On March 3, the Criminal Division of the Department of Justice announced a two-part pilot program to encourage corporations to implement compliance programs with provisions for employee compensation incentives and clawbacks designed to prevent corporate crime. Last week, at the American Bar Association’s 38th Annual National Institute on White Collar Crime, Deputy Attorney General
New DOJ Policy Provides Greater Predictability for Voluntary Disclosure of Misconduct
On February 22, 2023 the Department of Justice (DOJ) released a new policy governing self-disclosure of corporate criminal wrongdoing to United States Attorney’s Offices (USAOs). The policy entitled “United States Attorney’s Office Voluntary Self-Disclosure Policy” (the “VSD Policy”) is the latest guidance from the department designed to encourage businesses to report and remediate…
DOJ Expands Availability of Declinations with Disgorgement for Corporations that Self-Disclose Misconduct
Earlier this month, DOJ updated its Corporate Enforcement Policy (CEP). Aimed at encouraging companies to voluntarily disclose unlawful conduct, the updated CEP gives greater opportunities to companies to avoid charges altogether or to get more cooperation credit.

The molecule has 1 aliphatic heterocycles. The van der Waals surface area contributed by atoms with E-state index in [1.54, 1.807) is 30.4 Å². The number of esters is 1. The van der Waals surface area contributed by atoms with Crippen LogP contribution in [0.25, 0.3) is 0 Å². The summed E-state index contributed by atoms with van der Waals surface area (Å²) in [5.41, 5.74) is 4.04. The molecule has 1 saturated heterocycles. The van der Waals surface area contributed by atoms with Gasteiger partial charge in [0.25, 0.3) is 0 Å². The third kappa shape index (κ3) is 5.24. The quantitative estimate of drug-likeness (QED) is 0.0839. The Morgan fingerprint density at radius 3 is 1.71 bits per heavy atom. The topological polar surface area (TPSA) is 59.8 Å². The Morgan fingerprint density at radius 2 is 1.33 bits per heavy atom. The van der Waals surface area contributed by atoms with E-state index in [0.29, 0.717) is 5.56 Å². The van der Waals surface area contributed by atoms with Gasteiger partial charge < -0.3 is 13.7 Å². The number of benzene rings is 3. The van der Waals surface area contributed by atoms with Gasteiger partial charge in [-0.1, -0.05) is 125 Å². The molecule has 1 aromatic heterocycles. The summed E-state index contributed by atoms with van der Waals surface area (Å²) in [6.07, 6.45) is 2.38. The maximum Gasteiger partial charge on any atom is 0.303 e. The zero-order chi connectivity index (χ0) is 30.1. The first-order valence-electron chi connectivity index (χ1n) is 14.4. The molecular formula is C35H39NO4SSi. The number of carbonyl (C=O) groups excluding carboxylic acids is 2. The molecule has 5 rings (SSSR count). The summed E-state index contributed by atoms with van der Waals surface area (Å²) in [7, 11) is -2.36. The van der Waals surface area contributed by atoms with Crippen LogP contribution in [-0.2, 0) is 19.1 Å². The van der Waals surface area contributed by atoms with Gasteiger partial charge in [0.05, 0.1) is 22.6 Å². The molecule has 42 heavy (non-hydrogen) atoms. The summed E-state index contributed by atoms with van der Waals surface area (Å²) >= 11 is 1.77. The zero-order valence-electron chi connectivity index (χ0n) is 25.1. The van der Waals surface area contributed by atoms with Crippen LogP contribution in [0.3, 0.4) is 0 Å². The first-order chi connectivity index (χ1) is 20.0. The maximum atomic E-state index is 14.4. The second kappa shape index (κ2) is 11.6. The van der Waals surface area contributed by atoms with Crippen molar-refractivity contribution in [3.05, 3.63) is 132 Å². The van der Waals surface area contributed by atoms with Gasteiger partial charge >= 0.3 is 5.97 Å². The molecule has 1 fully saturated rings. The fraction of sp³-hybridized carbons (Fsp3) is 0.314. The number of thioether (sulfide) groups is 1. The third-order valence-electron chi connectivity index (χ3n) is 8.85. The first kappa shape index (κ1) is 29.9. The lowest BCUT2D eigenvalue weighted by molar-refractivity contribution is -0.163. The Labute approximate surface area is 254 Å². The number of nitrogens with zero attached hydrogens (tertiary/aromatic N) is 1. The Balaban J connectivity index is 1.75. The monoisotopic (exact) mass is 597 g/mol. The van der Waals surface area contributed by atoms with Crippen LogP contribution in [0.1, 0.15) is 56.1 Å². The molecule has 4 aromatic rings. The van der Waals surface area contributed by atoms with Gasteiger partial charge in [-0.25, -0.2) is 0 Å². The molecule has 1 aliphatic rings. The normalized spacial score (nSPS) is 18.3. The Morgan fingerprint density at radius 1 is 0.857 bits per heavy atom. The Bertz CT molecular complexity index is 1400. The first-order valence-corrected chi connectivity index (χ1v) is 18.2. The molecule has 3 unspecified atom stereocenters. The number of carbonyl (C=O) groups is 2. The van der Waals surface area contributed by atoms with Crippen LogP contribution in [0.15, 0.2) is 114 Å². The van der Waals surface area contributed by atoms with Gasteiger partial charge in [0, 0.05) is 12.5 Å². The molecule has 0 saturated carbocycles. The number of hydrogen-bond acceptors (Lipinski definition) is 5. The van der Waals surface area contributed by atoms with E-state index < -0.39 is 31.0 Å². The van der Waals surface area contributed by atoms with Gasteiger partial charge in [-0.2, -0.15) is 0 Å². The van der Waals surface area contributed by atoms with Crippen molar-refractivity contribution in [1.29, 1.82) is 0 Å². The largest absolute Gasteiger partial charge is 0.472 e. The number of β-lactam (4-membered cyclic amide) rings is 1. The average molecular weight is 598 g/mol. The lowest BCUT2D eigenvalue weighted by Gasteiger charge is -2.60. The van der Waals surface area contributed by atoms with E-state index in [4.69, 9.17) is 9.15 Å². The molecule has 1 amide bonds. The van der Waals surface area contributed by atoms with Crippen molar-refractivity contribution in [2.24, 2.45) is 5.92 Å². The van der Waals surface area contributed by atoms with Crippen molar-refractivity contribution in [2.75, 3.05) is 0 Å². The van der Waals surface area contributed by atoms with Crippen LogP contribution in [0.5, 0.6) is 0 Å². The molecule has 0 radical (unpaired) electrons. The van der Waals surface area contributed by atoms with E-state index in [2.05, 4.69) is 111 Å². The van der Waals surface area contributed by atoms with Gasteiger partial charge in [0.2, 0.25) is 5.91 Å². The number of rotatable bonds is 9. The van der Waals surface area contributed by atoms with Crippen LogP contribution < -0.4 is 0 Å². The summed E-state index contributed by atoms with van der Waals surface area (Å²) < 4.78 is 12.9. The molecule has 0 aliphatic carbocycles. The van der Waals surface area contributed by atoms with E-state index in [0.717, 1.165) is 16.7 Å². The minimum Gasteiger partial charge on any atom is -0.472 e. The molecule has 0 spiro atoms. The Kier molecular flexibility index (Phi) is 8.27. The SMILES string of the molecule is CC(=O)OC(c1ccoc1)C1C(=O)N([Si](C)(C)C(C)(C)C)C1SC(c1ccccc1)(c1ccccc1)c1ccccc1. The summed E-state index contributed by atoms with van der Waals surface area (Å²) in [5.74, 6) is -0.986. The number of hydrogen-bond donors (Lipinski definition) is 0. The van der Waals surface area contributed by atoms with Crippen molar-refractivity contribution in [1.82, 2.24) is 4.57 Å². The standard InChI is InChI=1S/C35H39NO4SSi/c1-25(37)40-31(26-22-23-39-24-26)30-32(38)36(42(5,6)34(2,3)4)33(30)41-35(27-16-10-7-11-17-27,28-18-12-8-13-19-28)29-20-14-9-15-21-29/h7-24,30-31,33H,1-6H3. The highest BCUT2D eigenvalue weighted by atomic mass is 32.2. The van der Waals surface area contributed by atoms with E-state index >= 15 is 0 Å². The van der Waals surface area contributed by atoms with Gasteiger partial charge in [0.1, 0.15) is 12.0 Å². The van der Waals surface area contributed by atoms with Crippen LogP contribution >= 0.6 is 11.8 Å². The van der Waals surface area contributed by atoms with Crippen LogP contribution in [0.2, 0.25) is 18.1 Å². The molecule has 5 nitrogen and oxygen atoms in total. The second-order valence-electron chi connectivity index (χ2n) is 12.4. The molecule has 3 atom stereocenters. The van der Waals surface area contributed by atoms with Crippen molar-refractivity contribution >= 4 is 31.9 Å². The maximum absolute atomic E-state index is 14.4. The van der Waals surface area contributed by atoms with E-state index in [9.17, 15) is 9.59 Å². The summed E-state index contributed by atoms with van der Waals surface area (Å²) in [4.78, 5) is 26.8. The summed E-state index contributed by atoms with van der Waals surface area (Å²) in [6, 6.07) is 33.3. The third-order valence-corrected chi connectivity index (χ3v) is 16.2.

First Significant Changes in Over Five Years
On January 17, 2023, DOJ announced what Assistant Attorney General Kenneth…
Cash Is King: DOJ Weighs New Guidance on Employee Compensation Packages
The U.S. Department of Justice is eyeing new guidance for how prosecutors should assess employee compensation packages when determining whether a company’s compliance efforts warrant favorable treatment in the resolution of criminal investigations.
Acting Principal Deputy Assistant Attorney General Nicole Argentieri said Thursday that the Criminal Division is considering new guidance that would help companies…
DOJ Announces Updated Guidance on Corporate Criminal Enforcement
On September 15, Deputy Attorney General Lisa Monaco announced revisions to the Department of Justice’s corporate criminal enforcement policies. In her speech at New York University and subsequent memorandum (the “Monaco Memo”), Monaco outlined this updated guidance, which focused on individual accountability, prior misconduct, voluntary self-disclosures, monitorships, and compensation structures that promote compliance.